Configuring PostCSS

To configure PostCSS to minify final stylesheets, add the postcss.config.js file to the ..\AspNetWebpack\src\sass\ folder.

Add the next source code to the postcss.config.js:

module.exports = ({ options }) => {
    const plugins = [];
    if (options.env === 'production') plugins.push(require('cssnano'));
    return {
        plugins: plugins
    };
};

Here, we add the cssnano plugin to the plugins array only when the env option is equal to “production”.

Don’t forget to save the postcss.config.js file.

Reconfiguring webpack

Change the webpack.config.js as below:

const path = require('path');
const MiniCssExtractPlugin = require("mini-css-extract-plugin");
const CleanWebpackPlugin = require('clean-webpack-plugin');

const bundleFileName = 'bundle';
const dirName = 'wwwroot/dist';

module.exports = (env, argv) => {
    return {
        mode: argv.mode === "production" ? "production" : "development",
        entry: ['./src/index.js', './src/sass/index.scss'],
        output: {
            filename: bundleFileName + '.js',
            path: path.resolve(__dirname, dirName)
        },
        module: {
            rules: [
                {
                    test: /\.s[c|a]ss$/,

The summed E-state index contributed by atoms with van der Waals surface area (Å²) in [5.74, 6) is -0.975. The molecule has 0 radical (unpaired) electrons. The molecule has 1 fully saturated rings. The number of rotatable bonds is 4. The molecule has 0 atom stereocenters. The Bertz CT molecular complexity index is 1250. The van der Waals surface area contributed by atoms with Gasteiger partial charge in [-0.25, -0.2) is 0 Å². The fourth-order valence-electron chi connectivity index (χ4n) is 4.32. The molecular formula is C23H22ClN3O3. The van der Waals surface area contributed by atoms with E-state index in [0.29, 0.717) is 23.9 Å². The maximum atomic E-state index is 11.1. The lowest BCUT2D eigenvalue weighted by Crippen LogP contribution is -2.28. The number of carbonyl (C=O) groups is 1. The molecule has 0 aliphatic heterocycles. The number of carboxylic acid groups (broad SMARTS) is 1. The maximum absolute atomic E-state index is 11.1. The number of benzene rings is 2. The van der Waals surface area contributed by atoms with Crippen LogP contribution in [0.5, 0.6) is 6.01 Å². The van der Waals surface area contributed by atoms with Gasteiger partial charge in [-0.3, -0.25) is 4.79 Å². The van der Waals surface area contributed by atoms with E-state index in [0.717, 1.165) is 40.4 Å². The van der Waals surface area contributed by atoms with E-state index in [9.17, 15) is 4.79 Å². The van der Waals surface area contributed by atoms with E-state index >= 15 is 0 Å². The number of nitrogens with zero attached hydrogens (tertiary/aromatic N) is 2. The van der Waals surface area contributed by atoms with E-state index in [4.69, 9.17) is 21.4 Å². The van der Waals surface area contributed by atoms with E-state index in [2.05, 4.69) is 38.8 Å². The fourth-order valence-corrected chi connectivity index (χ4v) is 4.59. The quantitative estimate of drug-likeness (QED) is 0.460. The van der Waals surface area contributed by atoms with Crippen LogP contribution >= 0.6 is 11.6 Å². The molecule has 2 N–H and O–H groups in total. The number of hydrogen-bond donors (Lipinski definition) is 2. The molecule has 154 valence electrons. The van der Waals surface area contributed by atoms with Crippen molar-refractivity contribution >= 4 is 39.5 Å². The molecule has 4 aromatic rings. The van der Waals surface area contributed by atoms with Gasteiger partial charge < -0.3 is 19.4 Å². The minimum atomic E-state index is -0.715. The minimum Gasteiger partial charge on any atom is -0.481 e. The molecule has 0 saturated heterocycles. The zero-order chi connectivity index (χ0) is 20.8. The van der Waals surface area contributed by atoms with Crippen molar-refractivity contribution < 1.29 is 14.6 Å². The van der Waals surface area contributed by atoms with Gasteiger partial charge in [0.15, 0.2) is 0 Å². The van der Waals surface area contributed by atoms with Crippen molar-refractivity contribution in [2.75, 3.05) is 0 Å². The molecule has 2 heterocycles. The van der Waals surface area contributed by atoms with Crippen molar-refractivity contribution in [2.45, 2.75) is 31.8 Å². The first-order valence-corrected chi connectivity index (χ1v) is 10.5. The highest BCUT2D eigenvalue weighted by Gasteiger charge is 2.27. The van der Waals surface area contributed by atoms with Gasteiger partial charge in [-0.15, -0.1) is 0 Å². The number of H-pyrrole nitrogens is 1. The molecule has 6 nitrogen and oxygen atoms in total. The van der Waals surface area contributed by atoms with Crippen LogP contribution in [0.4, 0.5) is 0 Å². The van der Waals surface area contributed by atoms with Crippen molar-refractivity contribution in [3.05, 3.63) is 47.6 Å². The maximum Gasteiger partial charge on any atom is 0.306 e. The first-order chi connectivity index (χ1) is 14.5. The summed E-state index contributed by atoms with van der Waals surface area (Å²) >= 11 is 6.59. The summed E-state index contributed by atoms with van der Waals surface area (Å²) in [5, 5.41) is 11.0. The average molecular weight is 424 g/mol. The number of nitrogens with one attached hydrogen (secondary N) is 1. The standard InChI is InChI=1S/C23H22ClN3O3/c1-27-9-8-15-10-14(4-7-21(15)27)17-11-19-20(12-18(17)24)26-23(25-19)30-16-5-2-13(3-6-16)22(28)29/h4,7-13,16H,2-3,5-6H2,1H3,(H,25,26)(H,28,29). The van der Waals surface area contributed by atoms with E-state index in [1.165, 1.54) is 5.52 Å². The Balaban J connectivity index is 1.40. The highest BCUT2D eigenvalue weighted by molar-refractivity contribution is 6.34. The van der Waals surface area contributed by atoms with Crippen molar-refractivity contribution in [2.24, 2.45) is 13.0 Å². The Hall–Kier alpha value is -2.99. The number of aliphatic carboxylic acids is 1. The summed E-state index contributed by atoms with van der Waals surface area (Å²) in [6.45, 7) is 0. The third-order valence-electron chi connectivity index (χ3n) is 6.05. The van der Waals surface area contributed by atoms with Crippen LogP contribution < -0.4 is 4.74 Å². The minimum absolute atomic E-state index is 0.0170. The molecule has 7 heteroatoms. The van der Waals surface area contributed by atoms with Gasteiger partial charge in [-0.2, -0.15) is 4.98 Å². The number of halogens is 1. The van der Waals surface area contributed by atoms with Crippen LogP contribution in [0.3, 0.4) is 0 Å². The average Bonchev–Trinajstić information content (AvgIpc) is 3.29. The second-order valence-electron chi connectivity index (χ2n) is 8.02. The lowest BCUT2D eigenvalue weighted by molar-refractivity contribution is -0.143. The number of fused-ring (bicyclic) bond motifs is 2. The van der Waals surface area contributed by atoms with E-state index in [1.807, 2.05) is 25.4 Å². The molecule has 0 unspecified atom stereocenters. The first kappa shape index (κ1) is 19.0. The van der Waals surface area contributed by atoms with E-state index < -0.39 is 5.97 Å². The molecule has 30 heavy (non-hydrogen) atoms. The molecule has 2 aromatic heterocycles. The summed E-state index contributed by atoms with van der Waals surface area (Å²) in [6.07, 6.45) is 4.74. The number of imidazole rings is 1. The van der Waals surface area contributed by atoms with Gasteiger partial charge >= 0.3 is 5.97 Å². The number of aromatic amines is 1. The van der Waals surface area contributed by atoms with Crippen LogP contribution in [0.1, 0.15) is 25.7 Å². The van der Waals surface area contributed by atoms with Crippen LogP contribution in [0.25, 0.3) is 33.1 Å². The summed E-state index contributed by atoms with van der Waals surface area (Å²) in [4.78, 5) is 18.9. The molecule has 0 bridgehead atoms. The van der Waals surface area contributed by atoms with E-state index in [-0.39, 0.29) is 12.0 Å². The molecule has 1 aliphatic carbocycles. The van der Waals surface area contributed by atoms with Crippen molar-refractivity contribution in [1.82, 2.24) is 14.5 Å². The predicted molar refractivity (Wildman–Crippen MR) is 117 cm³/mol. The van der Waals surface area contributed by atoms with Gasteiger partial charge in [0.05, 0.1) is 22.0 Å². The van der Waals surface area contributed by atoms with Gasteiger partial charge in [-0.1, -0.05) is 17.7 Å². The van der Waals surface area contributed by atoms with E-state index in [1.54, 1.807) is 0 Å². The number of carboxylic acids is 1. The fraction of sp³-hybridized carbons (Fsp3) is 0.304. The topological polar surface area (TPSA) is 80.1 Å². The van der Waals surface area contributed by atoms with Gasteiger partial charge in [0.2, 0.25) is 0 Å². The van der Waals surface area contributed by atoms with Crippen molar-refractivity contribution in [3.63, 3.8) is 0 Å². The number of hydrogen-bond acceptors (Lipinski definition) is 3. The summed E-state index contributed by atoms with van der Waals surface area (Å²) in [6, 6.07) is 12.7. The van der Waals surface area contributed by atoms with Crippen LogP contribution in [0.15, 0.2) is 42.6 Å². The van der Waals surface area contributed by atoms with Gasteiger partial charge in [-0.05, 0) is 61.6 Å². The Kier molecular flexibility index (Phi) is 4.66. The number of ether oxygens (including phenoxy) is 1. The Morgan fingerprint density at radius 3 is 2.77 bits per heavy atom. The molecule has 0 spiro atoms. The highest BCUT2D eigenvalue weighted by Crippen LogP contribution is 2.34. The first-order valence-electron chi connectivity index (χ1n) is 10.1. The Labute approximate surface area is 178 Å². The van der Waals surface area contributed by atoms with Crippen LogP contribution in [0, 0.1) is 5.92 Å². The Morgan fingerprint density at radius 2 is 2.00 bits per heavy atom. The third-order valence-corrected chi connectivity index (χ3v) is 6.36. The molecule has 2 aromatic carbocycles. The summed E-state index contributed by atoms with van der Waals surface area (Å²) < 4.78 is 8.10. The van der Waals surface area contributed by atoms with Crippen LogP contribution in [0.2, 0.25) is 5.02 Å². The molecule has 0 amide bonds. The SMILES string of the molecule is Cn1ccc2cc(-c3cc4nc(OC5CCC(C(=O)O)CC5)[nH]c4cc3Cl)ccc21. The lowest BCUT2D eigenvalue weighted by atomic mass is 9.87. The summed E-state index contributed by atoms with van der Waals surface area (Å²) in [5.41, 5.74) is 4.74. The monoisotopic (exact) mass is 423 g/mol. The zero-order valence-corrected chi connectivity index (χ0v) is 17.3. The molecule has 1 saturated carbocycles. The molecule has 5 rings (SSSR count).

use:
                        [
                            'style-loader',
                            MiniCssExtractPlugin.loader,
                            'css-loader',
                            {
                                loader: 'postcss-loader',
                                options: {
                                    config: {
                                        ctx: {
                                            env: argv.mode
                                        }
                                    }
                                }
                            },
                            'sass-loader'
                        ]
                }
            ]
        },
        plugins: [
            new CleanWebpackPlugin(dirName, {}),
            new MiniCssExtractPlugin({
                filename: bundleFileName + '.css'
            })
        ]
    };
};

 

Here we use arrow function to get webpack-cli arguments. This function returns webpack configuration object. We need the --mode argument from webpack-cli (see “scripts” property inside the package.json file). This value is packed to the argv.mode parameter and is used in mode property to affect on final JavaScript code minification. Also, we use it to configure PostCSS loader via the options.config.ctx.env property. Additionallythe destination directory will be cleaned with the CleanWebpackPlugin.

Note, that PostCSS loader configuration object MUST BE BEFORE  the sass-loader!

After saving all changes, you can develop your product as usually (see "Using webpack 4 with ASP.NET Core 2.x MVC application to process ES6 scripts and SASS styles"). But this time, when you’re in “production”  mode, the resulting JavaScript and CSS files will be minified.

You can find the whole source code at AspNet21Webpack4 repository on GitHub.

That’s all and happy codding!